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Magazine Readership Posts 3 Percent Gain, Boosted By Digital Editions

Most Popular Magazines By Readership GainsDigital has long been thought to spell the end of the printed magazine, but it’s actually helping to boost overall magazine readership numbers, according to recent reports.

You can tell a lot about a person according to the magazines he or she subscribes to. Right now, you’re probably running through a mental list of the stacks of magazines you’d find at homes of family or friends, or even yourself.

And you can also tell a lot about adults in the U.S. by which magazines are experiencing a growth in readership.

According to the latest data from the GfK MRI’s Survey of the American Consumer, numbers for print and digital editions are up in general 3 percent. But the genres of the most popular magazines would indicate a greater awareness of the importance of diet, fitness, and mental well-being.

The magazines that logged the highest growth are from spring 2012 to spring 2013 are: Diabetes Forecast (up nearly 50 percent), Yoga Journal (36.6 percent), Psychology Today (36 percent), Veranda (33.2 percent), and Food Network Magazine (28.6 percent).

The inclusion of Food Network Magazine on the list is evidence of another trend: the rising popularity of food and cooking magazines. Buoyed by the support of its namesake network, Food Network Magazine leads the charge in that category, with peers like Cooking With Paula Deen, Food & Wine, and Cooking Light posting gains as well.

Other magazines whose readership is on the rise include The Atlantic and The Economist, along with regional titles like Texas Monthly and New York magazine, the latter of which earned National Magazine Awards for both Magazine of the Year and Cover of the Year earlier this month.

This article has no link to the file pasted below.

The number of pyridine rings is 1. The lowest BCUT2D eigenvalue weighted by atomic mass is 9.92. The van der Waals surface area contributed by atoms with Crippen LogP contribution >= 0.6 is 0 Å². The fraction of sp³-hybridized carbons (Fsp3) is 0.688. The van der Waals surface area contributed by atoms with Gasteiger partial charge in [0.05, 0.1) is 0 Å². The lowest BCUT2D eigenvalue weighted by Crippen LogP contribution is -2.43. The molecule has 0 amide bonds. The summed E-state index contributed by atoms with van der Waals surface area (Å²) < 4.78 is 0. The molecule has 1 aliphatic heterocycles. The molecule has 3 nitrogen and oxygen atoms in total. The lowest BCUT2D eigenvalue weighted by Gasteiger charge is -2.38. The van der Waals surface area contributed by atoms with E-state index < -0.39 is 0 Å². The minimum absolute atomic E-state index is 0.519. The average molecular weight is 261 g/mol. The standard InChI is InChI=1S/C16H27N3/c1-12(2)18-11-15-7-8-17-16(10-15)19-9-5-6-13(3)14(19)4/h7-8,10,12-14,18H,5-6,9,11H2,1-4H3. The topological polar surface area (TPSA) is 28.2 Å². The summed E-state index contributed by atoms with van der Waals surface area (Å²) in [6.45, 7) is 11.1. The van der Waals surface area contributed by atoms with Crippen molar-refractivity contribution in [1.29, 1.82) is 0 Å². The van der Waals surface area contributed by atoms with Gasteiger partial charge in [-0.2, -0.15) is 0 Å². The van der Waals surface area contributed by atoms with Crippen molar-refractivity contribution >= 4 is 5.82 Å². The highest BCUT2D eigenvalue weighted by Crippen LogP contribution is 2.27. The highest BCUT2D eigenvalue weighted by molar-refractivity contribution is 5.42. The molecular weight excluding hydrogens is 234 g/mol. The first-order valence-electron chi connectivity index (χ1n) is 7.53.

Among those magazines losing readership in the past year include family, technology, fashion, and men’s interest titles.

For all the fears that the rise of digital would spell the end of the printed magazine, it just may be that tablets are behind the upward trend in readership. Then again, this survey is the first to measure the impact of digital editions, so more evidence is needed.

Still, other studies show a preference for digital magazines among tablet users—a quarter of them—according to the Mequoda Group, a digital publishing consultant. But that number is projected to almost triple by 2020, with an estimated 65 percent opting for tablet editions of their favorite magazines.

Already, according to the GfK MRI’s Survey of the American Consumer, five magazines boast healthy digital readership numbers. Those are: ESPN The Magazine (1.1 million), TV Guide (705,000), Food Network Magazine (658,000), Sports Illustrated (544,000) and WebMD the Magazine (510,000).